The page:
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Anderson v. Monday

United States District Court, E.D. Oklahoma

March 16, 2017

JESSE JAMES ANDERSON, Petitioner,
v.
WILLIAM MONDAY, Warden, Respondent.

          OPINION AND ORDER

          James H. Payne United States District Judge

         This matter is before the Court on Petitioner's petition for a writ of habeas corpus filed pursuant to 28 U.S.C. § 2254. Petitioner, who is represented by counsel, is attacking six convictions arising from his non-jury trial in Pontotoc County District Court Case No. CF-2008-499 for First Degree Burglary (Count 1), Robbery by Force or Fear (Count 2), Robbery by Force or Fear (Count 3), Larceny of a Vehicle (Count 4), Leaving the Scene of a Personal Injury Accident (Count 6), and Larceny of a Vehicle (Count 7). He presents one ground for relief:

Mr. Anderson's convictions were based on an unreasonable determination of the facts in light of the evidence presented at the state court proceedings, because no reasonable factfinder could have determined the State proved Mr. Anderson sane beyond a reasonable doubt.

         Respondent concedes that Petitioner has exhausted his state court remedies for the purpose of federal habeas corpus review. The following records have been submitted to the court for consideration in this matter:

A. Petitioner's direct appeal brief.
B. The State's brief in Petitioner's direct appeal.
C. Petitioner's appellate reply brief.
D. Summary Opinion affirming Petitioner's judgment and sentence. Anderson v. State, No. F-2011-94 (Okla. Crim. App. Mar. 6, 2012).
E. Transcripts of court proceedings.
F. State court record.

         On November 10, 2008, Petitioner was charged by Information in Pontotoc County District Court Case No. CF-2008-499. On January 27, 2010, he entered a plea of Not Guilty by Reason of Insanity, and on July 29, 2010, he waived his right to a jury trial. Following a non-jury trial, the Pontotoc County District Court found Petitioner guilty of Counts 1, 2, 3, 4, 6, and 7.[1]

         Standard of Review

         Under the Anti-Terrorism and Effective Death Penalty Act (AEDPA), federal habeas corpus relief is proper only when the state court adjudication of a claim:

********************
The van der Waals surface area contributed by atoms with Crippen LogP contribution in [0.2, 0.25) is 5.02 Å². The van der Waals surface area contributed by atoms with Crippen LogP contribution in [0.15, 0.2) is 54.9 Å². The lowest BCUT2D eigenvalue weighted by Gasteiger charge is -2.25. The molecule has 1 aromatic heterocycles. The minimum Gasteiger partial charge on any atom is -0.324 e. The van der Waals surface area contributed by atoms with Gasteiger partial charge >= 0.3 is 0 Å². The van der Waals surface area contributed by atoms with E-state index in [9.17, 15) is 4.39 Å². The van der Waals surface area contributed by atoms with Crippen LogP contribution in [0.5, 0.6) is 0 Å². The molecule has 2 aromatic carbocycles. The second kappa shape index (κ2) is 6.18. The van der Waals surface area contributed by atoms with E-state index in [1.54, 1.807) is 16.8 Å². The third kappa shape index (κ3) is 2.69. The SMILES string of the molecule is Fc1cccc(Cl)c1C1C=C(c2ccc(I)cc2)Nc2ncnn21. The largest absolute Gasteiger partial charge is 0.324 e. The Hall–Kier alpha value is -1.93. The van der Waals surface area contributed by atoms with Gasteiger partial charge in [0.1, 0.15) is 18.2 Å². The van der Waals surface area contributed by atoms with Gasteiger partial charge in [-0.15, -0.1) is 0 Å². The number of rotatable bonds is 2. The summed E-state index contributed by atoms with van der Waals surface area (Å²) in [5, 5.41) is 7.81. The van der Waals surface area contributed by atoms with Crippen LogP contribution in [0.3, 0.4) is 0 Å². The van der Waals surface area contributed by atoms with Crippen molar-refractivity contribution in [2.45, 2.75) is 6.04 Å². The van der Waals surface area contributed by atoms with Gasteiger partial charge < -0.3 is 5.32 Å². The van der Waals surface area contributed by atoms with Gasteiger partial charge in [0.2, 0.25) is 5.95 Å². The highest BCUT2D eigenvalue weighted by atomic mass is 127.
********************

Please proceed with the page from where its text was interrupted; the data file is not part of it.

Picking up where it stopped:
(1) resulted in a decision that was contrary to, or involved an unreasonable application of, clearly established Federal law, as determined by the Supreme Court of the United States; or
(2) resulted in a decision that was based on an unreasonable determination of the facts in light of the evidence presented in the State court proceeding.

28 U.S.C. § 2254(d).

         Sufficiency of the Evidence

         The record shows that on direct appeal, the Oklahoma Court of Criminal Appeals (OCCA) denied relief on Petitioner's claim that the evidence was insufficient to find him sane at the time of the offenses:

[W]hile Appellant presented evidence calling into question his sanity at the time of the offenses, there was sufficient evidence from which a rational fact-finder (in this case, the trial judge) could conclude, beyond a reasonable doubt, that Appellant understood right from wrong at the time. Taylor v. State, 881 P.2d 755, 758 (Okla. Crim. App. 1994).

Anderson v. State, No. F-2011-94, slip op. at 2 (Okla. Crim. App. Mar. 6, 2012). Petitioner alleges the OCCA's denial of his claim was based on an unreasonable determination of the facts in light of the trial evidence, because no reasonable factfinder could have determined that the State proved beyond a reasonable doubt that he was sane. Respondent asserts the OCCA's decision was neither contrary to, or an unreasonable application of, clearly established federal law. See 28 U.S.C. § 2254(d).